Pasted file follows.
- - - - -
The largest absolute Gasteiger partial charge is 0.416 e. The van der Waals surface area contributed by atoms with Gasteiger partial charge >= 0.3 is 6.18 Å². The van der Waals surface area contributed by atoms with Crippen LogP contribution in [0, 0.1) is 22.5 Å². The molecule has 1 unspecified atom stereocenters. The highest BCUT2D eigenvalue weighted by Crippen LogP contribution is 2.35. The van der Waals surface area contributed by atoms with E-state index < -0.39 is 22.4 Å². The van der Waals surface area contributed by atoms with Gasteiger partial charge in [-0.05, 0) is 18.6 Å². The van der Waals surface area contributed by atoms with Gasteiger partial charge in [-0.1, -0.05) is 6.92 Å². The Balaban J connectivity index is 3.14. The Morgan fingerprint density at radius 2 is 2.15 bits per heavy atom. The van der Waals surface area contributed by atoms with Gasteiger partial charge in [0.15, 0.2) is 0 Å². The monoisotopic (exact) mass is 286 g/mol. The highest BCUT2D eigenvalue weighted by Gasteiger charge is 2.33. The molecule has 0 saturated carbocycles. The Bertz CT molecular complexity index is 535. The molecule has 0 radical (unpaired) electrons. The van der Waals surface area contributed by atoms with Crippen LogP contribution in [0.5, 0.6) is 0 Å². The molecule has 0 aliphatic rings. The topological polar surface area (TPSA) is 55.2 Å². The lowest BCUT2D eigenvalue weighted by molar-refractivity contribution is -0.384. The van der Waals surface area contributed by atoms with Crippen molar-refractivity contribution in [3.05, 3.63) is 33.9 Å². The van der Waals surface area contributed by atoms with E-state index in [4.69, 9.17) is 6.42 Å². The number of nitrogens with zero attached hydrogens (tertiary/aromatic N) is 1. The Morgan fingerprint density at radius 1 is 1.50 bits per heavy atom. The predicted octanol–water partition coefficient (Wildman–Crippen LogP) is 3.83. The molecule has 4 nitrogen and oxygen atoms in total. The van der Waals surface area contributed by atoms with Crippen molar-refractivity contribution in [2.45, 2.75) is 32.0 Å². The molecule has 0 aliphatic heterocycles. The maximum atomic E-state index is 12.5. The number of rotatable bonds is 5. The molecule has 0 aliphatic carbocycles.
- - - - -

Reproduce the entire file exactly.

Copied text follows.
The largest absolute Gasteiger partial charge is 0.416 e. The van der Waals surface area contributed by atoms with Gasteiger partial charge >= 0.3 is 6.18 Å². The van der Waals surface area contributed by atoms with Crippen LogP contribution in [0, 0.1) is 22.5 Å². The molecule has 1 unspecified atom stereocenters. The highest BCUT2D eigenvalue weighted by Crippen LogP contribution is 2.35. The van der Waals surface area contributed by atoms with E-state index < -0.39 is 22.4 Å². The van der Waals surface area contributed by atoms with Gasteiger partial charge in [-0.05, 0) is 18.6 Å². The van der Waals surface area contributed by atoms with Gasteiger partial charge in [-0.1, -0.05) is 6.92 Å². The Balaban J connectivity index is 3.14. The Morgan fingerprint density at radius 2 is 2.15 bits per heavy atom. The van der Waals surface area contributed by atoms with Gasteiger partial charge in [0.15, 0.2) is 0 Å². The monoisotopic (exact) mass is 286 g/mol. The highest BCUT2D eigenvalue weighted by Gasteiger charge is 2.33. The molecule has 0 saturated carbocycles. The Bertz CT molecular complexity index is 535. The molecule has 0 radical (unpaired) electrons. The van der Waals surface area contributed by atoms with Crippen LogP contribution in [0.5, 0.6) is 0 Å². The molecule has 0 aliphatic rings. The topological polar surface area (TPSA) is 55.2 Å². The lowest BCUT2D eigenvalue weighted by molar-refractivity contribution is -0.384. The van der Waals surface area contributed by atoms with Crippen molar-refractivity contribution in [3.05, 3.63) is 33.9 Å². The van der Waals surface area contributed by atoms with E-state index in [4.69, 9.17) is 6.42 Å². The number of nitrogens with zero attached hydrogens (tertiary/aromatic N) is 1. The Morgan fingerprint density at radius 1 is 1.50 bits per heavy atom. The predicted octanol–water partition coefficient (Wildman–Crippen LogP) is 3.83. The molecule has 4 nitrogen and oxygen atoms in total. The van der Waals surface area contributed by atoms with Crippen molar-refractivity contribution in [2.45, 2.75) is 32.0 Å². The molecule has 0 aliphatic heterocycles. The maximum atomic E-state index is 12.5. The number of rotatable bonds is 5. The molecule has 0 aliphatic carbocycles.